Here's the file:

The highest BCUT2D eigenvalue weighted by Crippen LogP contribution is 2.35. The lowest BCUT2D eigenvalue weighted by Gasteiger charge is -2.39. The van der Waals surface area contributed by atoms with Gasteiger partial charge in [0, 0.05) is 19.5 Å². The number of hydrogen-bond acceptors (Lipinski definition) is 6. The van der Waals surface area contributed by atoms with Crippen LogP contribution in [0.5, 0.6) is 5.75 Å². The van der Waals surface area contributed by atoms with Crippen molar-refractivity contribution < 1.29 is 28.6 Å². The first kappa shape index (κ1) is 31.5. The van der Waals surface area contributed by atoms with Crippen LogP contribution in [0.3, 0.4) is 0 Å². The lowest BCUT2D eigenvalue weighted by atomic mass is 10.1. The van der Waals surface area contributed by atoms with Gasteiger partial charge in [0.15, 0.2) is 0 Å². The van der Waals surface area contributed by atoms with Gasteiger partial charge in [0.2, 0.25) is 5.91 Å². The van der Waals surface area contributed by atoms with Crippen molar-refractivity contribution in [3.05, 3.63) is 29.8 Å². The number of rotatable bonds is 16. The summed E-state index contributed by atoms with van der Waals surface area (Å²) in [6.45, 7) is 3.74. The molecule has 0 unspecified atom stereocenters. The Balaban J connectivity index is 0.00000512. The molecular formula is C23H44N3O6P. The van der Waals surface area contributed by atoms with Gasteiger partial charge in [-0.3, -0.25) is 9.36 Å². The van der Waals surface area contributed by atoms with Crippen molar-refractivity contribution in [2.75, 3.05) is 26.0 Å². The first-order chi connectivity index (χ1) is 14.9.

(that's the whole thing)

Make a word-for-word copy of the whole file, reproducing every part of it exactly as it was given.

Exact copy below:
The highest BCUT2D eigenvalue weighted by Crippen LogP contribution is 2.35. The lowest BCUT2D eigenvalue weighted by Gasteiger charge is -2.39. The van der Waals surface area contributed by atoms with Gasteiger partial charge in [0, 0.05) is 19.5 Å². The number of hydrogen-bond acceptors (Lipinski definition) is 6. The van der Waals surface area contributed by atoms with Crippen LogP contribution in [0.5, 0.6) is 5.75 Å². The van der Waals surface area contributed by atoms with Crippen molar-refractivity contribution < 1.29 is 28.6 Å². The first kappa shape index (κ1) is 31.5. The van der Waals surface area contributed by atoms with Crippen LogP contribution in [0.3, 0.4) is 0 Å². The lowest BCUT2D eigenvalue weighted by atomic mass is 10.1. The van der Waals surface area contributed by atoms with Gasteiger partial charge in [0.15, 0.2) is 0 Å². The van der Waals surface area contributed by atoms with Gasteiger partial charge in [0.2, 0.25) is 5.91 Å². The van der Waals surface area contributed by atoms with Crippen molar-refractivity contribution in [3.05, 3.63) is 29.8 Å². The number of rotatable bonds is 16. The summed E-state index contributed by atoms with van der Waals surface area (Å²) in [6.45, 7) is 3.74. The molecule has 0 unspecified atom stereocenters. The Balaban J connectivity index is 0.00000512. The molecular formula is C23H44N3O6P. The van der Waals surface area contributed by atoms with Gasteiger partial charge in [-0.3, -0.25) is 9.36 Å². The van der Waals surface area contributed by atoms with Crippen molar-refractivity contribution in [2.75, 3.05) is 26.0 Å². The first-order chi connectivity index (χ1) is 14.9.